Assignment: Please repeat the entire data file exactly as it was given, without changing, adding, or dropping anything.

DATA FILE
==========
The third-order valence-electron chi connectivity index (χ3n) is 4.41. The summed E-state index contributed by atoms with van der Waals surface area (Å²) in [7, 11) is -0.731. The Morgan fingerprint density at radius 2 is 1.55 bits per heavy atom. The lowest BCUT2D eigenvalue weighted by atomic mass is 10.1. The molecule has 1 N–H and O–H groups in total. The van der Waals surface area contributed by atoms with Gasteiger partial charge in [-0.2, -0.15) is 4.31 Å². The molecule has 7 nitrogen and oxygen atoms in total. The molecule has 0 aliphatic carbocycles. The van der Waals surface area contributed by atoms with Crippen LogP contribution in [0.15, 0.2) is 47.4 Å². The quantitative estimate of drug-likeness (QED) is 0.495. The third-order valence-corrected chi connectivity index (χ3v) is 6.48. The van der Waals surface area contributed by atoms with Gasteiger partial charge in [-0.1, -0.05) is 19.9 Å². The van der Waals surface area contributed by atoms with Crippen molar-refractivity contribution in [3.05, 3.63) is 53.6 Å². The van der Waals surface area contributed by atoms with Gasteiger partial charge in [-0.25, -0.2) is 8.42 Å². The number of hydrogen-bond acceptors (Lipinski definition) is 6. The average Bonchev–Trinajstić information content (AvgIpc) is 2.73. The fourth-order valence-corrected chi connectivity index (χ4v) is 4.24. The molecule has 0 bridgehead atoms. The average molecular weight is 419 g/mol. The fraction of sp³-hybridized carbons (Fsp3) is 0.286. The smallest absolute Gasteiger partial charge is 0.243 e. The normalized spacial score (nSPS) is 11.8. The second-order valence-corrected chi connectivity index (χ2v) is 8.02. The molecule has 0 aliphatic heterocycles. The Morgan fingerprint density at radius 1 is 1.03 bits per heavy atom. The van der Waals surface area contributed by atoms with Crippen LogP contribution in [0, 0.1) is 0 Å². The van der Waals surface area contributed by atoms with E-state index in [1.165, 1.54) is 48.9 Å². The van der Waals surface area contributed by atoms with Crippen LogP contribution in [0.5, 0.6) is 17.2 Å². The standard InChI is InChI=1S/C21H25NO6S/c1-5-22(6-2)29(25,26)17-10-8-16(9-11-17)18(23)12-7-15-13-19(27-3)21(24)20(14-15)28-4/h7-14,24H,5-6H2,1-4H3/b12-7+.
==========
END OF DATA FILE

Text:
The third-order valence-electron chi connectivity index (χ3n) is 4.41. The summed E-state index contributed by atoms with van der Waals surface area (Å²) in [7, 11) is -0.731. The Morgan fingerprint density at radius 2 is 1.55 bits per heavy atom. The lowest BCUT2D eigenvalue weighted by atomic mass is 10.1. The molecule has 1 N–H and O–H groups in total. The van der Waals surface area contributed by atoms with Gasteiger partial charge in [-0.2, -0.15) is 4.31 Å². The molecule has 7 nitrogen and oxygen atoms in total. The molecule has 0 aliphatic carbocycles. The van der Waals surface area contributed by atoms with Crippen LogP contribution in [0.15, 0.2) is 47.4 Å². The quantitative estimate of drug-likeness (QED) is 0.495. The third-order valence-corrected chi connectivity index (χ3v) is 6.48. The van der Waals surface area contributed by atoms with Gasteiger partial charge in [-0.1, -0.05) is 19.9 Å². The van der Waals surface area contributed by atoms with Crippen molar-refractivity contribution in [3.05, 3.63) is 53.6 Å². The van der Waals surface area contributed by atoms with Gasteiger partial charge in [-0.25, -0.2) is 8.42 Å². The number of hydrogen-bond acceptors (Lipinski definition) is 6. The average Bonchev–Trinajstić information content (AvgIpc) is 2.73. The fourth-order valence-corrected chi connectivity index (χ4v) is 4.24. The molecule has 0 bridgehead atoms. The average molecular weight is 419 g/mol. The fraction of sp³-hybridized carbons (Fsp3) is 0.286. The smallest absolute Gasteiger partial charge is 0.243 e. The normalized spacial score (nSPS) is 11.8. The second-order valence-corrected chi connectivity index (χ2v) is 8.02. The molecule has 0 aliphatic heterocycles. The Morgan fingerprint density at radius 1 is 1.03 bits per heavy atom. The van der Waals surface area contributed by atoms with Crippen LogP contribution in [0, 0.1) is 0 Å². The van der Waals surface area contributed by atoms with E-state index in [1.165, 1.54) is 48.9 Å². The van der Waals surface area contributed by atoms with Crippen LogP contribution in [0.5, 0.6) is 17.2 Å². The standard InChI is InChI=1S/C21H25NO6S/c1-5-22(6-2)29(25,26)17-10-8-16(9-11-17)18(23)12-7-15-13-19(27-3)21(24)20(14-15)28-4/h7-14,24H,5-6H2,1-4H3/b12-7+.